Tuesday, September 12, 2006


Nigel Tufnel: The sustain, listen to it. Marty DiBergi: I don't hear anything. Nigel Tufnel: Well you would though, if it were playing.

There are many differences between cash games and tournaments.  One often-overlooked difference is the sustainability of the two forms of no limit poker.  A tournament entry buy-in represents to many people all that they’re willing to lose on a given night.  While it may be unfair to call that a safety net, it draws many more people to the game that wouldn’t normally be willing to play.  Couple that fact with the added variance of a tournament where even those less skillful can walk away with a significant cash and you have a sustainable player base.

In a cash game, that’s simply not the case.


Cash game skill differential amplifies and accelerates the redistribution of money from the bad players to the good.  When the good players find that their games dry up they look for others, often times at higher stakes.  And when the stakes increase, so does the pace of cash redistribution.  The aforementioned reason is primarily why no limit cash games generally have a capped buy-in.  It extends its viability.


I’m not fond of trying to judge my own skill level in relation to others.  I also don’t think that G-Vegas is a hotbed for future Brunson’s, Greenstein’s and Elezra’s.  However, the only data I have is that over the past few years, a few players have successfully navigated the trail from low limits, to medium limits, and if they haven’t already arrived there, the high limits.

Last night at TheRick’s, five of those players were there playing 6-handed no limit hold ‘em.  Last Thursday, four of those players (by the end of the night) were playing 7-handed no limit hold ‘em.

And I was left wondering at the end of each night, what was the point?


When I first went to what I would eventually call the G-Vegas big game, I wrote that it was populated with people who seemed to have a large amount of disposable income.  They drove Mercedes, BMW, Hummers, and Jaguars and I was certainly a bit tentative to join the game.  In fact, during the no limit Omaha games, I was by far the tightest player there.  I was watching, learning, and folding my way to an understanding of how each player played.  I soon realized that the gamble was strong with these players.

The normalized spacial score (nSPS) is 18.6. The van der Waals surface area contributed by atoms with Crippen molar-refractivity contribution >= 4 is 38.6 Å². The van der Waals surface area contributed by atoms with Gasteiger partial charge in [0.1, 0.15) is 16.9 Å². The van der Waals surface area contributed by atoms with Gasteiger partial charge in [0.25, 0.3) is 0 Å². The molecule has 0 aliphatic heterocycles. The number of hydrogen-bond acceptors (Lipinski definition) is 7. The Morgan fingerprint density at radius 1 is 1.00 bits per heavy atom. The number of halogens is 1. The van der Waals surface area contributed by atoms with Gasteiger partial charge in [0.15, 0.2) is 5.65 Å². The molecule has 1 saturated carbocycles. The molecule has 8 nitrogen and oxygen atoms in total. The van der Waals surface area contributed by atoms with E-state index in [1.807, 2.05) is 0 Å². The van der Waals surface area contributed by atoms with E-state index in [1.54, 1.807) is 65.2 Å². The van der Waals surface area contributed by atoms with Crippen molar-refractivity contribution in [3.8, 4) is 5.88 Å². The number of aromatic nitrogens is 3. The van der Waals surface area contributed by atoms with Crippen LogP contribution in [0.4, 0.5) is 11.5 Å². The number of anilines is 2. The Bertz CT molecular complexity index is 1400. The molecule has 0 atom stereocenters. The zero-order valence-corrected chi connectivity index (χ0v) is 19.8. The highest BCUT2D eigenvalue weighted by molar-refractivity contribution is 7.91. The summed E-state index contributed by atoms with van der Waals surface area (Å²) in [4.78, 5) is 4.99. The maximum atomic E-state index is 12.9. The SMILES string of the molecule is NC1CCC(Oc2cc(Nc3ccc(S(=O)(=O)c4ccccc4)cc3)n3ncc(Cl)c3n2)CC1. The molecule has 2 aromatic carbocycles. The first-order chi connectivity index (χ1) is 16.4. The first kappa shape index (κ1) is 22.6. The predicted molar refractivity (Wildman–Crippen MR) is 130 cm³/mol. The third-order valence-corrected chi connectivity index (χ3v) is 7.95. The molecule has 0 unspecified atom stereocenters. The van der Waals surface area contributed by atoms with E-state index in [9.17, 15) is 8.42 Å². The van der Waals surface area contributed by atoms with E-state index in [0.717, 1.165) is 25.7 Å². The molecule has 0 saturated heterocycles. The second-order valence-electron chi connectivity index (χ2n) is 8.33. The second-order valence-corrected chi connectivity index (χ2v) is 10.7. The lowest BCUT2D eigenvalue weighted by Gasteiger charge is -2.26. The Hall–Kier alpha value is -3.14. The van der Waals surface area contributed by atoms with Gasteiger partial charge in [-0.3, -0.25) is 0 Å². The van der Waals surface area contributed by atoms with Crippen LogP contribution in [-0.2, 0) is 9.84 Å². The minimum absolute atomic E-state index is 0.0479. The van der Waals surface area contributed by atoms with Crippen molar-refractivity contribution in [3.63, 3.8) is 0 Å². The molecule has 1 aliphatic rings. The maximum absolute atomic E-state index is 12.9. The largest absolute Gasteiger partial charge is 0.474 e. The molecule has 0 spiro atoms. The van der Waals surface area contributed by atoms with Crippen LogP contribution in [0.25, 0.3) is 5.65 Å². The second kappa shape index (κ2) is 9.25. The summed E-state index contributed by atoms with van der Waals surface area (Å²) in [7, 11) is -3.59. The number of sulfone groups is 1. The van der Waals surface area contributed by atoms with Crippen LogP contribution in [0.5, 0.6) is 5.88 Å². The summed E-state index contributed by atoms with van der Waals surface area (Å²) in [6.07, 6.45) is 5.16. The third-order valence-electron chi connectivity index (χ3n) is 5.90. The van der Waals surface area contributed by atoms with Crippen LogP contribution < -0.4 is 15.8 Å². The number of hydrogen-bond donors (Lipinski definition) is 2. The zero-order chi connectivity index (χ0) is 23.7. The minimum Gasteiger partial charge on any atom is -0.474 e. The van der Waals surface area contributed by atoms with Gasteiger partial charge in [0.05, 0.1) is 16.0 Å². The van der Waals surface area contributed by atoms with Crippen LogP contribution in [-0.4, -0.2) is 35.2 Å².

While the gamble was strong, it soon became evident that the lure of any four cards was all that was keeping some of them afloat.  The game changed to strictly no limit hold ‘em and unfortunately, many players never changed styles.  Any four cards became any two cards, and as is often the case, missing flops became expensive when you pay extra to see them.  It’s been a while since I’ve seen those players at TheRick’s.  I’m not sure why.


A few people are proclaiming poker blogs to be dead too.  Poker content is certainly diminished and while many of us have certainly grown as friends, it is becoming more difficult to write quality poker material that hasn’t been done before.

Is it just the natural ebb and flow of a cyclical phenomenon?  Or is it the sign that the peak has come and gone?

What was it that drove people to the game in the first place?  And is that impetus gone?  Did learning the game come too easily?  Did mastering the game become too difficult?  Is writing about something with which your interest has diminished become tedious?


To those of you who feel that you may have lost your way, I have a recommendation that may or may not help.  Give yourself a goal and write about attaining it.  Write about your feelings on the road towards success or even failure.  I remember way back when, that’s why I started blogging.  I was trying to recoup a $2100 loss that I incurred upon my initial foray into online poker.

Try to qualify for a major tournament.  Focus on beating a particular limit for 3 months.  Chronicle the home games you play in.  Something.

I truly believe that those of you who want to will find some inspiration and rejuvenate yourselves.  If you want to.

Is the G-Vegas home game sustainable?  Is poker blogging in general sustainable?  Who knows?  Not me.  The only thing I’m even remotely sure of is that I’ll keep playing.  And I’ll keep writing about it here too.  It’s not because I feel I have to, it’s because deep down, I still really enjoy the game.  Bad beats and all.

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